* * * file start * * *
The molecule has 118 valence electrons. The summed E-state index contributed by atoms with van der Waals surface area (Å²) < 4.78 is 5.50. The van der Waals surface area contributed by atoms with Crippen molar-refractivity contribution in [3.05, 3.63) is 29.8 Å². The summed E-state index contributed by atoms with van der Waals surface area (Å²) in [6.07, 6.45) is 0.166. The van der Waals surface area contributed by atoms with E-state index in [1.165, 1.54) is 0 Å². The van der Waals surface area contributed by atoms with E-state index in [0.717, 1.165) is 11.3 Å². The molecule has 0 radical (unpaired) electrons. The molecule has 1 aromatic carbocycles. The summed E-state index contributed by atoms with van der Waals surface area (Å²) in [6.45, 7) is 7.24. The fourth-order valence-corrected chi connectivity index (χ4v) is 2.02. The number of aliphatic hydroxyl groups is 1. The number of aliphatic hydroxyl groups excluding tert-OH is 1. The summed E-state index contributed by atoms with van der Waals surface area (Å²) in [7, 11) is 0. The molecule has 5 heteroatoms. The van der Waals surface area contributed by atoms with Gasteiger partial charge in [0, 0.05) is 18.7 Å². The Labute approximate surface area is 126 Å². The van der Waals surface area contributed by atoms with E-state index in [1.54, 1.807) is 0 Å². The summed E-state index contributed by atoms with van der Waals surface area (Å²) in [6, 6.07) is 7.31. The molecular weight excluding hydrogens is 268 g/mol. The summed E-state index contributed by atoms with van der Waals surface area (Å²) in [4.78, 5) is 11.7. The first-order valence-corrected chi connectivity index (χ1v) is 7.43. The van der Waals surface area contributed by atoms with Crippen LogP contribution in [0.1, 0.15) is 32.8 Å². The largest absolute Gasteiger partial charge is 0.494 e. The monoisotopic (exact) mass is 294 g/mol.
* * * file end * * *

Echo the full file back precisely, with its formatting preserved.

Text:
The molecule has 118 valence electrons. The summed E-state index contributed by atoms with van der Waals surface area (Å²) < 4.78 is 5.50. The van der Waals surface area contributed by atoms with Crippen molar-refractivity contribution in [3.05, 3.63) is 29.8 Å². The summed E-state index contributed by atoms with van der Waals surface area (Å²) in [6.07, 6.45) is 0.166. The van der Waals surface area contributed by atoms with E-state index in [1.165, 1.54) is 0 Å². The van der Waals surface area contributed by atoms with E-state index in [0.717, 1.165) is 11.3 Å². The molecule has 0 radical (unpaired) electrons. The molecule has 1 aromatic carbocycles. The summed E-state index contributed by atoms with van der Waals surface area (Å²) in [6.45, 7) is 7.24. The fourth-order valence-corrected chi connectivity index (χ4v) is 2.02. The number of aliphatic hydroxyl groups is 1. The number of aliphatic hydroxyl groups excluding tert-OH is 1. The summed E-state index contributed by atoms with van der Waals surface area (Å²) in [7, 11) is 0. The molecule has 5 heteroatoms. The van der Waals surface area contributed by atoms with Gasteiger partial charge in [0, 0.05) is 18.7 Å². The Labute approximate surface area is 126 Å². The van der Waals surface area contributed by atoms with E-state index in [1.54, 1.807) is 0 Å². The summed E-state index contributed by atoms with van der Waals surface area (Å²) in [6, 6.07) is 7.31. The molecular weight excluding hydrogens is 268 g/mol. The summed E-state index contributed by atoms with van der Waals surface area (Å²) in [4.78, 5) is 11.7. The first-order valence-corrected chi connectivity index (χ1v) is 7.43. The van der Waals surface area contributed by atoms with Crippen LogP contribution in [0.1, 0.15) is 32.8 Å². The largest absolute Gasteiger partial charge is 0.494 e. The monoisotopic (exact) mass is 294 g/mol.